10 Paso Robles wineries to watchBy Roger Morris
If the California premium wine business were a family venture, Sonoma County and Napa Valley would be the momma and the papa of this sprawling brood of regions strung up and down the Pacific Coast – the parents who did the pioneering work that gave the state, and indeed the United States, a seat at the table of global producers of fine wines.
But now attention has increasingly turned to Paso Robles, much like the strapping teenage son: full of potential, some already realised, more yet to come.
Located midway between Los Angeles and San Francisco, Paso Robles is a somewhat isolated region that spreads out from the town of the same name. It has vast flatland vineyards, mainly in the east, and rugged hillside plots, mainly in the western mountains separating Paso from the Pacific.
In its landscape and isolation, a comparison to Languedoc is an obvious one. For years, winemakers in the more populous northern counties prized Paso’s cornucopia of fruit. Indeed a huge amount – slightly more than half – of the region’s grapes, less pricey than those grown in Napa and Sonoma, still flows north to make premium and everyday wines.
Paso locals like to say that they provide the “secret ingredient” for their upstate competitors. However, Paso is today making its reputation – and extending the reputation of California wines in general – by growing Rhône and Mediterranean grapes to make high-end varietal wines, mainly Syrah, as well as iconic red and white blends. Moreover, Paso is the place where dreams are still being realised; a place where ambitious assistant winemakers, as well as newcomers who haven’t the capital for their own wineries and vineyards, have established themselves as West Coast garagistes.
Many of these virtual wineries consist of only a ton or two of purchased fruit and a corner in someone’s winemaking facility.
Click through for a look at 10 wineries that provide a good cross-section of Paso Robles at its best – garagiste and estate, established and new, affordable to very expensive….
For the past dozen years, winemaker Aaron Jackson has been sourcing Rhône varieties and Zinfandel grapes to make high-end blends and a Petite Sirah (California’s version of Durif). He also produces Pinot Noir, Pinot Gris and Viognier under the Aequorea label.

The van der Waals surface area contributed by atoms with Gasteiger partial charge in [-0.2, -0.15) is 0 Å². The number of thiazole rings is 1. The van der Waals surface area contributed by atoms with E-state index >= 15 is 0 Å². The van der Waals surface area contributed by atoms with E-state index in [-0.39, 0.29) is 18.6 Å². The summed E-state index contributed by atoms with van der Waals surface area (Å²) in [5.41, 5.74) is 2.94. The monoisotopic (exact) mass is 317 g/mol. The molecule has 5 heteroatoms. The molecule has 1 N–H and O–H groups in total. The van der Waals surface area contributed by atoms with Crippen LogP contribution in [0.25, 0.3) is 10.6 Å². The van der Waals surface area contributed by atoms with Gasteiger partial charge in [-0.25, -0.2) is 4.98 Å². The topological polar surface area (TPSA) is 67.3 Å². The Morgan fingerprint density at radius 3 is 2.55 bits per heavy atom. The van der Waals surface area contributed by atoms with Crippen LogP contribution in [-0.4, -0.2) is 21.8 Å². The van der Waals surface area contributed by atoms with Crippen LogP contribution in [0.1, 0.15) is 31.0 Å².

From his shared winery in Paso Robles’ “Tin City”, French-born Guillaume Fabré makes small-lot production of Syrah and Rhône-style blends, often using barrel fermentation.
This 109-acre vineyard located in Templeton Gap, Paso’s wind tunnel to the Pacific, grows 19 different varieties, most of which end up in blends. Denner sells fruit to several other prominent wineries. Young Anthony Yount, its winemaker, also has his own Kinero label.
An island of Italian-style winemaking in a sea of Rhône, the Terrizzi family makes wine from one of the few plots of Nebbiolo in the region, which it also manages. Their cash-flow brand is Broadside.
Swiss billionaire Hansjörg Wyss has spent his money wisely on this ecology-conscious properly in the Adelaida district. Winemaker Kevin Sass, formerly with Justin just down the road, makes excellent blends as well as Cabernet and Syrah varieties.
Hope Family is a long-time leader in Paso Robles, making iconic blends (Treana, Austin Hope), volume-but-quality blends (Troublemaker) and popular single varietal wines (Liberty School). Their Candor Zinfandels and Merlots are unusual blends, even for Paso Robles, coming from more than one vintage and vineyard.
Former Bordeaux winemaker Stephan Asseo wanted to escape France’s strict winemaking regulations and searched worldwide before putting down roots and rootstocks on this estate. Rhône and Bordeaux varieties are planted on rolling hills that look like green sand dunes, and the beauty of his blends matches their provenance.
Scott Hawley is winemaker at this ambitious new property along Peachy Canyon Road, which has already garnered high scores from Parker and others for its red blends. As with his own Torrin label, Hawley says he makes wines fashioned to improve with age.
Justin Smith wasn’t the first to make big, burly reds in Paso, but his Syrah and red blends were breakout wines for the region, first made when he was just a few years out of college. He ended up being a cover boy for Wine Spectator in 2011.
Tablas Creek wines are perhaps the most Rhône-like in Paso Robles, not surprising considering co-owner the Perrin family also owns Château de Beaucastel.